Published on 12 Jun 2014

A partial victory for open justice

A rare media victory today in the controversy over secret trials.

The court of appeal today pulled back one or two of the layers of secrecy intended to cover the reporting of a forthcoming terror trial involving two characters known as AB and CD.

First, their names can be published and for the record, they are Erol Incedal and Mounir Rarmoul-Bouhadjar.

Second, the media will be allowed to report some aspects like the jury swearing-in, judge’s introductory remarks, some of the prosecution opening, verdicts and sentencing. So now only partial secrecy.

But the appeal judge Lord Justice Gross went slightly further, saying that a small group of state-accredited journalists will be allowed to follow proceedings but their notes will impounded at end of each day and be held until some future date.

Today decision is in effect a score draw. The trial will from the public’s point of view still take place behind closed doors, but the media can claim victory for preventing the state from operating in a complete shroud of secrecy.

Such are the vagaries of our wonderful system, based on the fundamental principle of open justice.

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4 reader comments

  1. Philip Edwards says:

    Simon,

    “…a small group of state-accredited journalists…*

    We have that already with the Lobby System in Parliament, plus neocon mass ownership of mainstream media in a capitalist state.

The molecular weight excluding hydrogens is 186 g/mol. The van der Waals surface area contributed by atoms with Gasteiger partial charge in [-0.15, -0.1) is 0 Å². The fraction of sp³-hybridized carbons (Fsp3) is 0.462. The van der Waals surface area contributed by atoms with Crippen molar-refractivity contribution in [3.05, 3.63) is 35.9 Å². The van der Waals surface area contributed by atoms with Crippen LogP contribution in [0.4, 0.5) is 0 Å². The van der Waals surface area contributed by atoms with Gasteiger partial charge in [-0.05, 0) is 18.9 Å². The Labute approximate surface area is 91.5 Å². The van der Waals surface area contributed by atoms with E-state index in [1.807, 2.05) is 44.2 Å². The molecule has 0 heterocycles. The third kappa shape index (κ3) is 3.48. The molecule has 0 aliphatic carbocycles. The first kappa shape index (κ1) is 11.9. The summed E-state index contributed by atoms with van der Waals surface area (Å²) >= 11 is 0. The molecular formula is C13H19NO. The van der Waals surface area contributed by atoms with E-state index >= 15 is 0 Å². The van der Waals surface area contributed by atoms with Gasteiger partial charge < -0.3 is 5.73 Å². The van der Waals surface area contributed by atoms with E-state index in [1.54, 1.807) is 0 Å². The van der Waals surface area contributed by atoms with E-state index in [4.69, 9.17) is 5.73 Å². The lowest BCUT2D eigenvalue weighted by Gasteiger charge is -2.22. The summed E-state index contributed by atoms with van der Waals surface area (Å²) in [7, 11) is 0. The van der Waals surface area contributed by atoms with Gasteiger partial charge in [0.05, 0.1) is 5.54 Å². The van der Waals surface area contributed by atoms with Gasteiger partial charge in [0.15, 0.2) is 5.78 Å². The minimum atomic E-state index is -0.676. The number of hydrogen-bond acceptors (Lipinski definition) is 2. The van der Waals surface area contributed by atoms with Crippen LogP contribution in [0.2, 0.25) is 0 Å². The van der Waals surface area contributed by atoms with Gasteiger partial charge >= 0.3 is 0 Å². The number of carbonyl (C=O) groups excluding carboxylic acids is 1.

For Volkischer Beobachter read “Daily Mail”, for Der Sturmer read “Sun”. For Josef Goebbels read Rupert Murdoch or any of the other Brit/Yank media oligarchs.

    Anyone who thinks we have a free media is living in cloud cuckoo land – ask Robert Peston, and he’s the one who wrote “Greed is good” in his book “Who Runs Britain?”

    So nothing new here except a capitalist state tightening its grip. Matters will worsen until enough people decide to get rid of its corrupt perpetrators.

    1. Andrew Dundas says:

      Well Philip, how could we protect witnesses from revenge attacks? Even in ordinary trials witnesses are often vulnerable.

      How would any legal system, anywhere, provide witness protection when terrorism is on trial?

  2. Alan says:

    You can only read this style of announcement in the corporate media.

  3. Cellarman says:

    What are the fellers charged with?

    The trial is a travesty of justice before it’s even begun.

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